Middle to Late Assyrians       20th, 22nd, 23rd, 24th, late 

            Old to Late Babylonians         25th, 27th to 31st  dyn.

-400            Phantom period with absence of architecture, burials, residential

-200            quarters, hearths, latrines, coins, and texts       

 -330    Hellenism (Seleuc./Parth.)       Ptolemies                                             Hellenistic Greece

+613                                                    End of Late Antiquity

+614           Phantom period with absence of architecture, burials,

+911           fire  places, toilets etc.  

+2005                                             Point of Retrocalculation                                


In the overview of chapter I above, mainstream chronology is accepted from -610 up to +600 AD/CE. After +600 follows another phantom period of at least three centuries which was and still is not taken into account in astronomical retrocalculations of modern astronomers. Yet, within the period –610 to +600 the time span between –525 and –200 is not on safe archaeological ground at all. It may be too long by some 200 years. This disquieting assumption is not only supported by the highly improbable muteness of the People of the Book from –400 to –200 or the 130 years missing archaeologically between Alexander’s conquest and the appearance of Hellenistic strata (period of -330 to -180). Already in 1992, I emphasized for the period of Artaxerxes II and Artaxerxes III, i.e. from -404 to –338, that every mistake made by ancient Greek chronographers after –525 will translate itself into an erroneous Akhaemenid chronology (Heinsohn 1992, 44 f.).

This cautioning was soon taken as encouragement to cut out of Akhaemenid history the rulers which have left neither inscriptions nor burials. Only the first Cyrus, Darius I, Xerxes “I”, Artaxerxes “II” and Darius II  have left mausoleums or rock tombs. Already Josephus, in his Antiquities of the Jews, jumps from Artaxerxes I (-465 to –425; called Cyrus by him) via the so-called “other Artaxerxes” directly to the last Darius (-336 to –332). He omits two Artaxerxes, one Xerxes and one Darius. In a debate lasting five years (Illig 1993; Günther 1993; Zeller 1994; Martin 1995; Illig 1995; Radke 1997), a consensus was formed that some 60 to 70 years of Akhaemenid history is a fiction created by a duplication of Greek history whose connections with Persia and her rulers were duplicated in the same process. Athen’s period of –465 to –398 is neatly recycled for the years –404 to –332. One of the two time spans has to be deleted from the books (Völker 1997). In the Near East, thus, not only Jewry falls silent between –400 and –200 but also the combined history of Akhaemenids and Hellenism appears to be 200 years too long.

The numismatic evidence provides the strongest evidence that the suspicious 200 years are indeed not real but a phantom period which has to be cut out from history all the way from Portugal to Japan. Athens, of all places, remains without coinage from –404 to –180 (Martin 1995b+c). Coin experts were always surprised by the unchanged appearance and the hardly changing value of Athenian coins from the –6th to the early –2nd century (Fischer 1976, 165). In actual fact, coins covering a maximum of 200 years were stretched over 500 years to furnish two to three blank centuries before the –2nd century brings the first variations in coinage and value. Moreover, like Jewry, Athenian Greeks becomes mute after –400: “From the literary monuments the tragedies come to an end with the end of the Peloponnesian war [-405]. Of the comedies nothing is preserved after the last two plays by Aristophanes [died probably in –387]” (Meyer 1954, 266).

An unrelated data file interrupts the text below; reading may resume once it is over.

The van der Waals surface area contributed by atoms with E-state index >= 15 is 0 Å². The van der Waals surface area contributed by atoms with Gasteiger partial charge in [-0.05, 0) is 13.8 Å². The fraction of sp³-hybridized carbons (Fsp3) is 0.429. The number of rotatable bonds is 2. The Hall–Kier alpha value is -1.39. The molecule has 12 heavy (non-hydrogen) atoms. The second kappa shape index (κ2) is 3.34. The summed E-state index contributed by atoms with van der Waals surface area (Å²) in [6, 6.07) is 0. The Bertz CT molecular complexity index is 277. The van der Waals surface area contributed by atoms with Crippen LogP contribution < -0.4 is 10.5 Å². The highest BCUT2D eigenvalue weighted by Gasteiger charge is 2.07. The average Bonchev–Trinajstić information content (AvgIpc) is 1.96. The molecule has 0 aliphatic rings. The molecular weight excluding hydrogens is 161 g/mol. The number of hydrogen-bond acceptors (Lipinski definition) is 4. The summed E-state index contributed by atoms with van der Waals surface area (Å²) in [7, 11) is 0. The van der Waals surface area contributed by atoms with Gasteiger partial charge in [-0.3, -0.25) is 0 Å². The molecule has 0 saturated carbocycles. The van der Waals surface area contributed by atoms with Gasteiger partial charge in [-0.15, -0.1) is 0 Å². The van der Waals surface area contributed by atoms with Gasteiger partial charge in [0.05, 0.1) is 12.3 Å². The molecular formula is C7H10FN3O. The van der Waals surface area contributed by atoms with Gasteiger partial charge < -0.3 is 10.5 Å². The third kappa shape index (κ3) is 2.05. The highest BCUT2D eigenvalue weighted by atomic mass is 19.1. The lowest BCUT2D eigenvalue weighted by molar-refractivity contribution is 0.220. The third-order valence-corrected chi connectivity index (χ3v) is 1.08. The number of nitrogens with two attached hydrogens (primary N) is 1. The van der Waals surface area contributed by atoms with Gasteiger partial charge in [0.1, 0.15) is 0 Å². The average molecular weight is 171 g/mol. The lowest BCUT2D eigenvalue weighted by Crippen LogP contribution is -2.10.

Selected years of period –465 to –398 compared with selected years of

  period –404 to –332 showing a duplication of 68 years in Athenian-Greek history with some Egyptian synchronisms (adapted from Völker 1997, 424 ff.)


-465     Artaxerxes I called Cyrus by Josephus          -404 Artaxerxes II against Younger Cyrus

Egypt of -400 with Psammetich “VI”= Psammetich “IV” of -465

-464                                                                             -398 Konon tries to win Artaxerx. II for Athens

-462     Konon archon in Athens                                -396

-461                                                                             -395 Konon travels to Persian court

Konon pressure on Sparta to stop assistance for Egyptian rebellion against Akhaemenids in –395

equals year –460 when Egypt’s Akhaemenid Satrap Achaimenes is murdered

-460     Wall built in Athens                                      -394

-459     Philokles archon                                             -393 Wall built in Athens

-458                                                                             -392 Philokles archon

-452                                                                             -386 Peace of Antalkidas

-450     Athenians win at Salamis (Cyprus)               -384 Ceasefire at Salamis (Cprus)

-449     Peace of Kallias                                              -383

-449     1st Attic Maritime Alliance strengthened      -383

Egypt of -380 with enigmatic Psammuthis= Psammetich “V” of -445

-443                                                                             -377 Kallias archon in Athens. 2nd Attic

        Maritime Alliance (against Sparta)